Moving to India. Step 1: Opening moves
Working abroad has been a wish of mine for some time now. Xebia offers me the opportunity to live and work in India. Through this blog series I will keep you informed of the progress and challenges of this project.
Currently we are in the opening stages. I’ve had some meetings with the Management Team to discuss the possibilities and problems of such an undertaking. But first I had to tell the home-front…
Last summer I worked for three weeks at the Indian branch of our Company. I found it to be a great experience: Although much of our professional culture is the same and "Xebia Standard", I really liked the atmosphere at the office and the friendliness and respectfulness that seem to be so natural in our Indian colleagues and possibly all Indians(?). A Dutch colleague and I stayed in a hotel (comfortable and huge rooms) and we spend the (always too little) time we had in weekends exploring the richness of the Indian culture in the New Delhi region (of course we visited the unforgettable Taj Mahal in Agra!). I fell victim to the charms of the Indian (mostly Punjabi) cuisine. All in all it was a wonderful time!
While I was there, I started thinking about the possibilities of living and working at the Indian office for a longer time. We (my partner and I) have always been interested in other cultures and far-off places. Her focus was mostly on South American countries, because she loves the dances of that region and the passion of the culture. We spent a couple of months doing voluntary work and traveling around those parts, but I found that working in my profession (IT) in a region that is so underdeveloped is not easy. In India I got the feeling that we would both be able to work in our own field of expertise (hers is Theater Therapy, a form of Psychotherapy that uses Theater as a medium between therapist and client) without having to travel to far from our home.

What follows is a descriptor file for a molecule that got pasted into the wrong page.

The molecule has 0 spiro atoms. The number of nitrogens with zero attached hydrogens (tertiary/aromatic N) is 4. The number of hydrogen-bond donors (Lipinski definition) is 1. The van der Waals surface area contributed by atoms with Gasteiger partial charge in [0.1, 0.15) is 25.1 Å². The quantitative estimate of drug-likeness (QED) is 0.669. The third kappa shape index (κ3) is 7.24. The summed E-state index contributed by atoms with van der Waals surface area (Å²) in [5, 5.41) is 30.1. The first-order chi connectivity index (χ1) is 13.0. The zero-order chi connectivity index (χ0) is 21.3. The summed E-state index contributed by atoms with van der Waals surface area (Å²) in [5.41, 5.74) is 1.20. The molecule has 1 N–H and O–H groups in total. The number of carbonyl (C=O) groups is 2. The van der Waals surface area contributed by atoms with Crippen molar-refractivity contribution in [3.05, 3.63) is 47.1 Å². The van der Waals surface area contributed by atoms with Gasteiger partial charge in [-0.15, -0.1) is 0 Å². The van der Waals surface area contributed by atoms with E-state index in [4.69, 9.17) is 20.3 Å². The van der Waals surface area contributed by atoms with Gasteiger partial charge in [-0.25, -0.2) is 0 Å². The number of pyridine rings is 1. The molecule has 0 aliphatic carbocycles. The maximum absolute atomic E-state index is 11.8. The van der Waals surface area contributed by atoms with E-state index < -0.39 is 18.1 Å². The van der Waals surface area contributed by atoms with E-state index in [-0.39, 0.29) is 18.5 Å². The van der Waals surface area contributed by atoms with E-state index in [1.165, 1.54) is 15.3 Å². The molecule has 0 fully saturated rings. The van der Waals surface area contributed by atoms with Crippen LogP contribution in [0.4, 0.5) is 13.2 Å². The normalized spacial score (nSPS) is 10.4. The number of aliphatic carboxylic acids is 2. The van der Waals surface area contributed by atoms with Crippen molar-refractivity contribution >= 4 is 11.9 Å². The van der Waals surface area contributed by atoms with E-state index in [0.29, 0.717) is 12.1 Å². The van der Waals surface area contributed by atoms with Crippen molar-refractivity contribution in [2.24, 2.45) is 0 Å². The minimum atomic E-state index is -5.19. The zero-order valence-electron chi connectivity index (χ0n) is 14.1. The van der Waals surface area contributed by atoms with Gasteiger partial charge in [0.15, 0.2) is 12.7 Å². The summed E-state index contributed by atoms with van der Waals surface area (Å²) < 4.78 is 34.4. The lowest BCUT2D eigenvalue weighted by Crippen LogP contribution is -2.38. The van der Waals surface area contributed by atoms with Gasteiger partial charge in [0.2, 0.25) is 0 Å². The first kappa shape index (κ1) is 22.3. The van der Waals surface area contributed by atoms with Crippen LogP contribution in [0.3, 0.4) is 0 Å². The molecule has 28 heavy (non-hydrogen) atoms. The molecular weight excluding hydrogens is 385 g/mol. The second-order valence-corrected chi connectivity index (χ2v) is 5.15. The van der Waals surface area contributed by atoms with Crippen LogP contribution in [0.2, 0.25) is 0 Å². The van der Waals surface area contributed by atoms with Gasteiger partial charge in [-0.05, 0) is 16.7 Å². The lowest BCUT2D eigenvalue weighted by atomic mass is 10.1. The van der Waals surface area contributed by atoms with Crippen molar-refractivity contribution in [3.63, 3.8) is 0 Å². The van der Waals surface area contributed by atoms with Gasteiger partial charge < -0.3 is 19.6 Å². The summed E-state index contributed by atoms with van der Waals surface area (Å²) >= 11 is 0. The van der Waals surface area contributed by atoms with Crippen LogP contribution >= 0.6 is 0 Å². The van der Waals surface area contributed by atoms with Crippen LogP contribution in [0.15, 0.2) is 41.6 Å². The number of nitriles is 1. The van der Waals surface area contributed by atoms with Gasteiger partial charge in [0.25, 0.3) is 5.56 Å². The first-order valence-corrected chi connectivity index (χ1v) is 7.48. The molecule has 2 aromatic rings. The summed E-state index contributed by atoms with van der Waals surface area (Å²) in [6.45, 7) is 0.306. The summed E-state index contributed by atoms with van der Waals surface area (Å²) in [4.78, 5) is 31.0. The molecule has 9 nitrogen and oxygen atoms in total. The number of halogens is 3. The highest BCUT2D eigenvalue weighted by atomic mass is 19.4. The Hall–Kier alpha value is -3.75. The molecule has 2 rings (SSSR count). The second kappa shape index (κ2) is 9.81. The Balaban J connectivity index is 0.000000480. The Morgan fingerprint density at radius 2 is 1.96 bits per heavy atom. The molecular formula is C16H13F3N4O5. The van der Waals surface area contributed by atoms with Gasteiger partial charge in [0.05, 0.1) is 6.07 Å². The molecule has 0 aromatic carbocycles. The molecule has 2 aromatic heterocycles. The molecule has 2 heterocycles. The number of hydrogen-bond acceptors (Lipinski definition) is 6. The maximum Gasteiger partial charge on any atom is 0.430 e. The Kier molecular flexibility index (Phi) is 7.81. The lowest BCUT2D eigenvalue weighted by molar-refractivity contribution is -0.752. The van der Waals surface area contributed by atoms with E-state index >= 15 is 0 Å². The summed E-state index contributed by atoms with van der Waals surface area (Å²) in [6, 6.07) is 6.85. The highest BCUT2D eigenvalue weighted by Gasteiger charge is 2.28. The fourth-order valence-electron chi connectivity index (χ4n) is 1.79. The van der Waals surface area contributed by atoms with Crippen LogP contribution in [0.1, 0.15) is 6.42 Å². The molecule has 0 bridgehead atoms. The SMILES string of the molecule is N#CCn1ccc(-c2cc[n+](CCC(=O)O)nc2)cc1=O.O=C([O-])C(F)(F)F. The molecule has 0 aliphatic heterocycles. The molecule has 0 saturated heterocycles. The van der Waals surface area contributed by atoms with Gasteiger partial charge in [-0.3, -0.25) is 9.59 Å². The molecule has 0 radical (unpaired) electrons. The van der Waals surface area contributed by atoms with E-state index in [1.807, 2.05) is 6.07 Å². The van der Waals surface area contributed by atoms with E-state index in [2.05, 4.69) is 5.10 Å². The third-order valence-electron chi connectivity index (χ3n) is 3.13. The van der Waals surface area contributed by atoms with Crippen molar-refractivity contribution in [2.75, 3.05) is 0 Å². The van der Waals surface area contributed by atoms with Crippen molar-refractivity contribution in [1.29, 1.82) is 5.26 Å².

After returning home, I told Maaike (my partner) about these ideas and she was instantly enthusiastic. When I told my boss of our intentions, he was also very interested and so the idea started to evolve. During the last few months I have spoken about this with a lot of people. My family is mostly excited about the possibility to come visit us and explore the region, while most of my colleagues both in India and in the Netherlands think it will be a great benefit to the overall operation. I’ve been trying to make the idea more and more explicit and explore the possibilities.
We are still in the opening stages. Last week I had a meeting with part of the Xebia Management team to discuss commercial opportunities and financial consequences.
Commercially we think that having a native Dutch speaker at the Indian Office will be an advantage to our customers. Most of our customers are Dutch and lots of documentation is in Dutch. Having a native speaker at the off-shore site will improve communication between the client and the Indian developers and also between the on-shore and off-shore team. Inter-cultural communication between team members is often not a problem, but time differences, distance and technical problems like low bandwidth make it sometimes hard to get all subtleties across. Bridging this gap by having a representative of the on-shore culture at the off-shore site seems like a good improvement. Our Commercial Manager expects our customers to value this service.
Financially there are a few things to arrange. Theoretically speaking, I could work at the Indian office under my contract with the Dutch organisation. I would still have to pay taxes according to the Indian regulations. This would mean that my Dutch employer would have to communicate with the Indian tax office. That doesn’t sound like a workable process to our Financial Manager. The other option would be to transfer my contract to our Indian company. This by itself doesn’t make me feel very comfortable: Dutch and Indian labour laws are quite far apart and the Dutch laws have a lot of financial and social benefits and are very protective of employees with respect to ending their contract. If I would sign a contract with the Indian company I would loose a lot of those advantages. To cover these differences, I would sign a separate contract with the Dutch (or International) company to make arrangements for special cases like termination of the work relationship. Although these arrangements are not concrete yet, it gives me enough confidence to start further on this road.
Next step will be to visit India together as a couple. Maaike has never been there, so we’ll take a few weeks to decide whether we could live there and what it would be like. I’m quite confident that this will not be a problem, since she’s always up for another adventure. I’ll keep you posted.